Value Play Seen in Great Basin Scientific, Inc.

Effects of Warrants Already Priced In
Link to News Story
  December 16, 2015
Great Basin Scientific (NASDAQ:GBSN) is a molecular diagnostic testing company based in West Valley City, UT.  Its primary objective is to provide cost-effective “sample-to-result” pathogen diagnoses of infectious diseases such as E. coli.  The company’s molecular diagnostics platform operates with distinct advantages over current technologies in terms of providing rapid results, furnishing information-rich results, simplicity, and low-cost.  The company’s primary goal is to reduce pathogen diagnostic time, resulting in reduced treatment costs and improved clinical outcomes for patients worldwide.
With proper patents and FDA clearance in the US, as well as comparable patents and clearances in the EU and emerging markets, global sales of Great Basin’s molecular diagnostics platform could easily top $100 million annually.  Back in 2013, researchers predicted the number of health clinics to rise sharply by an annual 20%-30% annual growth rate for several years as tens of millions of uninsured Americans gained health coverage under the Affordable Care Act (ACA).  Moreover, with the political winds favoring more economic prescription costs and treatment alternatives, Great Basin seems to have the right concept at the right time.  By targeting hospitals as well as clinics and labs, the company’s low-cost approach should engender significant worldwide market penetration.
While the company is not yet operating profitably, this year second quarter 2015 revenues increased by 31% over the same period last year, and third quarter 2015 revenues increased by 33% over the same period last year.  Year over year revenues increased by 111% from 2013 to 2014, and year-to-date revenues for the first three quarters of 2015 nearly total revenues for all of 2014.
Yesterday, Great Basin announced that the United States Patent and Trademark Office (USPTO) issued the company Patent 9200213 for the company’s compositions for signal amplification, a milestone achievement.  The company’s “direct-from-sample” pathogen detection method will now be patent-protected for use with proteins as well as nucleic acids.  The company now possesses five patents in the US and Europe.  The underlying technology improves assay sensitivity and provides for the detection of pathogens directly from clinical specimens such as blood, urine, and stool without the need for time consuming and expensive PCR (polymerase chain reaction) techniques; and it can now be used with proteins in addition to nucleic acids.  Using PCR, millions of copies of a section of DNA can be made in hours, yielding enough DNA for analysis.  PCR has propelled huge scientific endeavors such as the human genome project; however it remains cost prohibitive.  Great Basin’s pathogen detection method is the only patent-protected low cost alternative.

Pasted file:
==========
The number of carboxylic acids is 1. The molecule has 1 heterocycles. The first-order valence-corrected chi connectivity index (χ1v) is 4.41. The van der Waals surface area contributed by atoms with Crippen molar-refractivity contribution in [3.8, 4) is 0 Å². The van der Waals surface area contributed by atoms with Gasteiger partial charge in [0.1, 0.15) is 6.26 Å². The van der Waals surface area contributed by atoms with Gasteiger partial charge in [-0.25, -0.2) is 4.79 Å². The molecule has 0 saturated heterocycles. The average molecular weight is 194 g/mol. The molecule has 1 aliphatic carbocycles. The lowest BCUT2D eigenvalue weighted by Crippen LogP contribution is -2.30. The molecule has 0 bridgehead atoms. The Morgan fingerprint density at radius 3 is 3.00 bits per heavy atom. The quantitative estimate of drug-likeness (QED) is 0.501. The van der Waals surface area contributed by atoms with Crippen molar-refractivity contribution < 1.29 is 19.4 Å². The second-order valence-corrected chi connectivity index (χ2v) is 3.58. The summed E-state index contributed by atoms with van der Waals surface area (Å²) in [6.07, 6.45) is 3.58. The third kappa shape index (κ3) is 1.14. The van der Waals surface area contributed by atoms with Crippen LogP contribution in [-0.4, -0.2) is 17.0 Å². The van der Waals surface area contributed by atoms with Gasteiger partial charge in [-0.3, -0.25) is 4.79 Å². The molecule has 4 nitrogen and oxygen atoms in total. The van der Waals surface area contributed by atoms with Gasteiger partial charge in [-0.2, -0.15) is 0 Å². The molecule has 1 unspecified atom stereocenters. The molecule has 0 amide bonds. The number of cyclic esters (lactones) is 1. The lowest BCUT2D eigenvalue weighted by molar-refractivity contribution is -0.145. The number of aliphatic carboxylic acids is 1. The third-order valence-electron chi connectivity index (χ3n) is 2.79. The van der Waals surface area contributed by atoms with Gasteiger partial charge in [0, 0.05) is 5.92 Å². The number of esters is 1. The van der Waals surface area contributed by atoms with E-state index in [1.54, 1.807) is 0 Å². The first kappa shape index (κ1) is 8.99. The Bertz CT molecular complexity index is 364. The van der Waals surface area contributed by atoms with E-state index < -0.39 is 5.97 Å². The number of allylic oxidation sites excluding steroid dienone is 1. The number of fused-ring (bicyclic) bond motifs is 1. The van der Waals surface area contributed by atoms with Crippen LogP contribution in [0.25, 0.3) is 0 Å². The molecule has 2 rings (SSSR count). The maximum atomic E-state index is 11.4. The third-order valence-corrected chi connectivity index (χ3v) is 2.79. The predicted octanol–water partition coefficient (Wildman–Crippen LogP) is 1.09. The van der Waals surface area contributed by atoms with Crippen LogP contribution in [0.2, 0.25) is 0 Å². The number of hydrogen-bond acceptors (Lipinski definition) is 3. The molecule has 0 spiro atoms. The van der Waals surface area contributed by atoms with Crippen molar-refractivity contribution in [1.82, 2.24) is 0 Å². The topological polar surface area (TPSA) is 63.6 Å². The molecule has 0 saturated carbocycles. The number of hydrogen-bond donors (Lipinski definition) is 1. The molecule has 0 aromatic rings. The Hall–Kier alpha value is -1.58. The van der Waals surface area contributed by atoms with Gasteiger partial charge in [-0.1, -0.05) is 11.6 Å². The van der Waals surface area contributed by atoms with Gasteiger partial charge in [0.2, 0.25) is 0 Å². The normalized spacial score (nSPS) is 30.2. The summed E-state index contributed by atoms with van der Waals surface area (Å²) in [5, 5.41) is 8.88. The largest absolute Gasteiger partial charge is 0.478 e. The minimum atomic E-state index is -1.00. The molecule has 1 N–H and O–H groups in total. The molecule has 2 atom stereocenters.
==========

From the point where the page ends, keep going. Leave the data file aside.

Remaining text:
Back in October, Great Basin announced that it submitted its Shiga Toxin Direct Test to the FDA for 501(k) clearance following the successful completion of a clinical trial that met all of the company’s clinical objectives.  Upon clearance, the test will be the first and only stand-alone molecular diagnostic platform to detect the Shiga toxin producing E. coli and the serotype O157 pathogens directly from a patient specimen.  When compared to traditional blood culture methods, this panel allows for faster diagnosis and therefore more timely and appropriate therapies, leading to lower treatment costs and shorter hospital stays for affected patients.  According to company CEO Ryan Ashton, “Great Basin remains on plan with all 2015 and early 2016 product and customer objectives.”
A consistent source of pressure on share prices is the company’s disclosure in September that it sold 2,724,000 “Units” pursuant to a prospectus dated February 25th, 2015.  Each Unit consists of one share of Series E Convertible Preferred Stock and eight Series C Warrants.  Each share of Series E Convertible Preferred Stock is convertible into four shares of common stock at the option of the holder.  The Series C Warrants may be exercised for cash at an exercise price of $2.55 or on a cashless basis pursuant to a formula disclosed in the Prospectus.  In the event of a cashless exercise, the Company may settle any such exercise through the issuance of shares of Common Stock or through a cash payment.  The preferred stock and warrants became convertible on August 25th.
The effects of the outstanding Warrants can be seen in the interesting December it’s had so far: falling from a high of $15.54 on December 1st to a low of $3.33 yesterday, a drop of nearly 80%.  Based on the closing bid price for the Company’s common stock on December 1st, if all of the currently outstanding Series C Warrants were exercised pursuant to the cashless exercise provision, the Company would issue less than 60% additional shares.  This implies that the selloff resulting in an 80% share price reduction is well overdone; the effects of the remaining Warrants have been priced in and future upside in share prices is expected.  For this reason, we consider Great Basin a value play.
Moreover, because of the significance of the patented technology Great Basin possesses, we are working on two more related articles: a more thorough description of the history of the Warrants and more importantly, a more detailed estimate of potential market penetration for Great Basin’s products.  We expect to have the Warrant story published by Christmas, and the Market Penetration story published by New Year’s.
Disclosure:  We are long GBSN.  We do not have a financial relationship with the company.